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Double Take
By Teju Cole
A blog on vision, visuality, and visual culture
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America. You can see what he was going for. He wants to say: I am proudly allied with the gun people. I am a tough man, a manly man. A picture of a gun, and the terse caption: America, period. (The period pokes at me in its finality: not so much a caption as a manifesto.) In this country we have a right to bear arms, the man is saying. I oppose efforts by the government to tighten gun laws, he is saying. Gun control is fundamentally unamerican. And so the brother of the cowboy declares himself as laconic and unsentimentally violent a cowboy too. He is on the gun. His name is on the gun. He is the gun.

You can see the calculation: with his poll numbers low, he shifts rightward, draw some heat from the left, and thereby draw the support of the people who don’t like it when people draw heat for rightwing positions. Politics-by-stunt was working very well for the Lunatic with the Yellow Hair. Perhaps it worked for the governor, perhaps it didn’t. He certainly drew a lot of heat. Period.

On social media, the governor was mocked. In a predictably limited ideological gesture, the governor’s image was answered by other images, and these were labeled with the names of other places. In this form, in the form of “hilarious memes,” the story was reported in a comical way. Spain was a plate of ham. Australia was a nerf gun. The United Kingdom was a cup of tea in a fancy cup. The Netherlands was a circle of cheese. The tone-deafness and desperation of the governor’s tweet was too obvious for direct commentary, so mockery did the work instead. The memes proliferated, almost all of them conveying the idea that America is definitely crazy, definitely violent, and other countries are funny, kind, and sweet.

The governor was right, of course: the gun is America. Not only in the deranged misinterpretation of the 2nd Amendment—deranged, but not without an inner logic pertaining to people’s uninfringeable desire for danger—not only in the central role of the gun in the mass killing of those who lived on the land before the Americans, but also in the unrestrainable militarism that governs contemporary American life. The military’s swollen budget is one thing, but the arms trade is yet another: the death and mayhem that America exports to the world, and that returns home in various uncanny forms of blowback. The enormous trade whose unending continuation is a point of agreement for both right and left.

But what the memes miss, the labor that they inadvertently accomplish, is similar to that of the cartoons that emerged from the pain of the terrorist attack in late 2015 in Paris: ISIS have bullets, but we the French have champagne (which symbolizes the enjoyment of life), and that is obviously much better. Out of the bullet holes, champagne flows in defiance. A clash of civilizations.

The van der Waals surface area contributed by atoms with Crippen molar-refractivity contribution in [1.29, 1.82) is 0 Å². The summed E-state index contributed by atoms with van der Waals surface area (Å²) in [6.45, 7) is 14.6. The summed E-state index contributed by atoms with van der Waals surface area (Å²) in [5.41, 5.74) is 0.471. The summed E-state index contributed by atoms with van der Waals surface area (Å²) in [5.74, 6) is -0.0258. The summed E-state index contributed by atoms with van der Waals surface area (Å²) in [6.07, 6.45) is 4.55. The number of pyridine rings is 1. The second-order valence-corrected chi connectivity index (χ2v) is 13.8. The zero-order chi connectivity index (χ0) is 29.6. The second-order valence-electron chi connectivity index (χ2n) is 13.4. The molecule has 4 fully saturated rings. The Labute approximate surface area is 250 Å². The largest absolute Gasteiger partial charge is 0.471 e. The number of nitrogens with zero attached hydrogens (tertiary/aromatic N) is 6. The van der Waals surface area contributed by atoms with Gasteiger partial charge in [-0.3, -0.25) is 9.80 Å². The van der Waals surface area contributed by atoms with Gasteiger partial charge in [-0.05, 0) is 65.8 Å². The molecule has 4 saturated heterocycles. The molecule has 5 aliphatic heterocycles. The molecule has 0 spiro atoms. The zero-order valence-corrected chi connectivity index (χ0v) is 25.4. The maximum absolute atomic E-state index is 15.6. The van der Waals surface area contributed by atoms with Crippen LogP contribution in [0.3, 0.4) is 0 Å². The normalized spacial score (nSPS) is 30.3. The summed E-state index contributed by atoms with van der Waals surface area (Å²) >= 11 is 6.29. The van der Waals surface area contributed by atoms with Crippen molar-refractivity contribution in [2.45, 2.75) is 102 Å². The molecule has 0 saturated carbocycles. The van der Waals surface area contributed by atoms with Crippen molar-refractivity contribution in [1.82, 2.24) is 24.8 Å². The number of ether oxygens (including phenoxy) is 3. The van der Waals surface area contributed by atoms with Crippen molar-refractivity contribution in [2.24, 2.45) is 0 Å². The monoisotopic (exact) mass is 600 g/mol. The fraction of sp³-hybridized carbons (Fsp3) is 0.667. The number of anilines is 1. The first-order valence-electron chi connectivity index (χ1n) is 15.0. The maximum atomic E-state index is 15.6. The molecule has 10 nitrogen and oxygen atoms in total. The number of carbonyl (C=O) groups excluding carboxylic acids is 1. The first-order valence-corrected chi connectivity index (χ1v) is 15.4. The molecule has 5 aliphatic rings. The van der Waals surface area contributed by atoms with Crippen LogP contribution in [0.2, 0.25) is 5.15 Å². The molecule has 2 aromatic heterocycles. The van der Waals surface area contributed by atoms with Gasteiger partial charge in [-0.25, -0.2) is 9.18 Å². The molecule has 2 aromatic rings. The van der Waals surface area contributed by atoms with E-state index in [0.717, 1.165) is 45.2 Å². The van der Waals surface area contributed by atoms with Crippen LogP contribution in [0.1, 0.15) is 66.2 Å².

Well. The countries that have champagne also have guns, and they happen to sell them everywhere. The French economy got a significant boost from arms sales to Saudi Arabia in 2015. The countries that make artisanal cheese also make grenades, strictly for export. It is true that in the first five minutes after a terrorist attack, everyone in any given country of the civilized West is an astonished pacifist. And then, and only then, does resolve introduce, for the first time in that nation’s history, a reluctant but courageous meting out of vengeful violence.

In the series of photographs in Walid Raad’s “Let’s be honest, the weather helped” (1998/2006), colored dots represent bullets on the facades on buildings wrecked by war in Beirut. “I collected bullets and shrapnel. I would run out to the streets after a night or day of shelling to remove them from walls, cars, and trees. I kept detailed notes of where I found every bullet and photographed the sites of my findings, covering the holes with dots that corresponded to the bullet’s diameter and the mesmerizing hues I found on bullets’ tips.” Using the color clues, Raad found that the bullets shredding his country came from many different countries: Belgium, China, Egypt, Finland, Germany, Greece, Iraq, Israel, Italy, Libya, NATO, Romania, Saudi Arabia, Switzerland, the United Kingdom, the United States, and Venezuela.

Each of these places might be memetically represented by what its citizens enjoy. A glass of wine. Italy, period. But accurate too would be bullets, missiles, drones and bombs. America. A gun. Switzerland. A rocket launcher. Libya, Israel, Norway, Germany, all the death-dealing by all the nations, all the buying and selling and stockpiling by all the innocent (“How could this happen to us?”) and peace-loving nations. We are on the gun. Our name is on the gun. We are the gun.

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